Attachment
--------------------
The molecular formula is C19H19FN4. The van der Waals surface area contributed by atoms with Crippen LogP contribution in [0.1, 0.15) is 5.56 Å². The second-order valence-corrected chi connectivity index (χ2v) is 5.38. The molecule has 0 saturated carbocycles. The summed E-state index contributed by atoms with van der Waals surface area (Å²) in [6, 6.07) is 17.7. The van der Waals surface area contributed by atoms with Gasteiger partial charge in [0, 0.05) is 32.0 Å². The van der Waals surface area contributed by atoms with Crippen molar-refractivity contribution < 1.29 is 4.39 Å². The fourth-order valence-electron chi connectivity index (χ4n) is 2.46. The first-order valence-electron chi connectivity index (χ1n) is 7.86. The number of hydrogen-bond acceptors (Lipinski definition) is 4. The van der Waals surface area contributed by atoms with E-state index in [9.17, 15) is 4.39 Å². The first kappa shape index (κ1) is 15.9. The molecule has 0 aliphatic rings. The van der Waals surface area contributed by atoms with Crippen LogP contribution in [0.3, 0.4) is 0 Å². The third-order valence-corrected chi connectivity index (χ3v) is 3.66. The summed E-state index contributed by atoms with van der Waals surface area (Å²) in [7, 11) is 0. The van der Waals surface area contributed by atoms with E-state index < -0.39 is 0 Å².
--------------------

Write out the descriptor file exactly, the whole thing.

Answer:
The molecular formula is C19H19FN4. The van der Waals surface area contributed by atoms with Crippen LogP contribution in [0.1, 0.15) is 5.56 Å². The second-order valence-corrected chi connectivity index (χ2v) is 5.38. The molecule has 0 saturated carbocycles. The summed E-state index contributed by atoms with van der Waals surface area (Å²) in [6, 6.07) is 17.7. The van der Waals surface area contributed by atoms with Gasteiger partial charge in [0, 0.05) is 32.0 Å². The van der Waals surface area contributed by atoms with Crippen molar-refractivity contribution < 1.29 is 4.39 Å². The fourth-order valence-electron chi connectivity index (χ4n) is 2.46. The first-order valence-electron chi connectivity index (χ1n) is 7.86. The number of hydrogen-bond acceptors (Lipinski definition) is 4. The van der Waals surface area contributed by atoms with E-state index in [9.17, 15) is 4.39 Å². The first kappa shape index (κ1) is 15.9. The molecule has 0 aliphatic rings. The van der Waals surface area contributed by atoms with Crippen LogP contribution in [0.3, 0.4) is 0 Å². The third-order valence-corrected chi connectivity index (χ3v) is 3.66. The summed E-state index contributed by atoms with van der Waals surface area (Å²) in [7, 11) is 0. The van der Waals surface area contributed by atoms with E-state index < -0.39 is 0 Å².